Security experts have once again highlighted how it’s almost 2023 and we’re still holding on to the password as our number one cybersecurity measure.
Despite a continued stream of headlines concerning businesses suffering tremendous losses due to poor cyberhygiene practices, most employees are still being reckless with their sensitive data, sharing them with other people, or simply keeping them around for everyone to see.
Research from Yubico surveying more than 16,000 employees in different industries, and in eight countries found over half (59%) still rely on usernames and passwords as their primary method of authentication.
The company's State of Global Enterprise Authentication Survey 2022 found that not only do people rely mostly on passwords, but 54% also admitted to writing down, or sharing their passwords, as well.
At the same time, almost a quarter (22%) consider passwords the most secure method of authentication. More than half (54%) said they aren’t required to go through regular cybersecurity training, while 57% admitted using a corporate device for personal matters.
Truth be told, some are aware of the dangers posed by over-relying on passwords. Almost two-thirds (61%) think their organization should upgrade to multi-factor authentication, rising to four in five (79%) among vice presidents.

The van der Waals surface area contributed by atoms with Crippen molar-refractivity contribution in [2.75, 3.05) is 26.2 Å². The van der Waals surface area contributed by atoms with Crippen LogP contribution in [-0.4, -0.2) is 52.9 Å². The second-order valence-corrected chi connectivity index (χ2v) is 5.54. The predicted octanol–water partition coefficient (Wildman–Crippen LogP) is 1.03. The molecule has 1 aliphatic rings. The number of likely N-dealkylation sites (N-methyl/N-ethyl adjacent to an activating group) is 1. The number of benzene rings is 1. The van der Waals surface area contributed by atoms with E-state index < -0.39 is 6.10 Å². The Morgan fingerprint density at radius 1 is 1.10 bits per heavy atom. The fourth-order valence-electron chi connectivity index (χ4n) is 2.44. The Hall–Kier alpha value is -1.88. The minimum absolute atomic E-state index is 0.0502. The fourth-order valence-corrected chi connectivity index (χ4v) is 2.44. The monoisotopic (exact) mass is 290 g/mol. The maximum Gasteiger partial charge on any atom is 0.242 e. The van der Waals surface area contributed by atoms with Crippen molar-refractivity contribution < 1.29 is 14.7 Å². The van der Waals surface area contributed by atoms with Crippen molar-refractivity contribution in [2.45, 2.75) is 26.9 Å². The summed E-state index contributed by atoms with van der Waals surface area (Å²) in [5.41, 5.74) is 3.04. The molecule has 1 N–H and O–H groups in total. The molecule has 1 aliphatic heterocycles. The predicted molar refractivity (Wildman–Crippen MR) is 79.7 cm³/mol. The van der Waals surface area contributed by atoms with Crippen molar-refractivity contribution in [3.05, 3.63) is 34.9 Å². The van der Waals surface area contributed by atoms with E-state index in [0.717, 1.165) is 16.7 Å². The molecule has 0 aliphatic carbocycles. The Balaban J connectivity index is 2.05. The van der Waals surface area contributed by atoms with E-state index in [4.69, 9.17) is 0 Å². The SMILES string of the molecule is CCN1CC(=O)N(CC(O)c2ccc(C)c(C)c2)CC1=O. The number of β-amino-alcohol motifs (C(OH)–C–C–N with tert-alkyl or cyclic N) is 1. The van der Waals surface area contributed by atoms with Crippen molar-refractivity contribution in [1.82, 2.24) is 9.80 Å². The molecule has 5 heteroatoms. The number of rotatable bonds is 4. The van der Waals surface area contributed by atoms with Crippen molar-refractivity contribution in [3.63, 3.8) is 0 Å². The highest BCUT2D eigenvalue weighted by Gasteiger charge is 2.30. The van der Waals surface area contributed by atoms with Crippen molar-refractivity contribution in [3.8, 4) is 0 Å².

These days, many companies are tackling the challenge of authentication, trying to send the passwords to the eternal hunting grounds and move on to better things. In early June this year, Apple introduced the passkey, a new authentication method described by the company’s Darin Adler as a “next-gen credential that’s more secure, easier to use, and aims to replace passwords for good”.
Passkeys use “powerful cryptographic techniques and the biometrics built into the device” to keep accounts safe, Adler explained, with users simply needing to use TouchID, or FaceID, to authenticate to a new web app, mobile app, or service in order to create a passkey.
Earlier this month, Microsoft introduced a new feature to Windows 11, which warns users when they type out their passwords in certain apps, such as the Notepad, for example.
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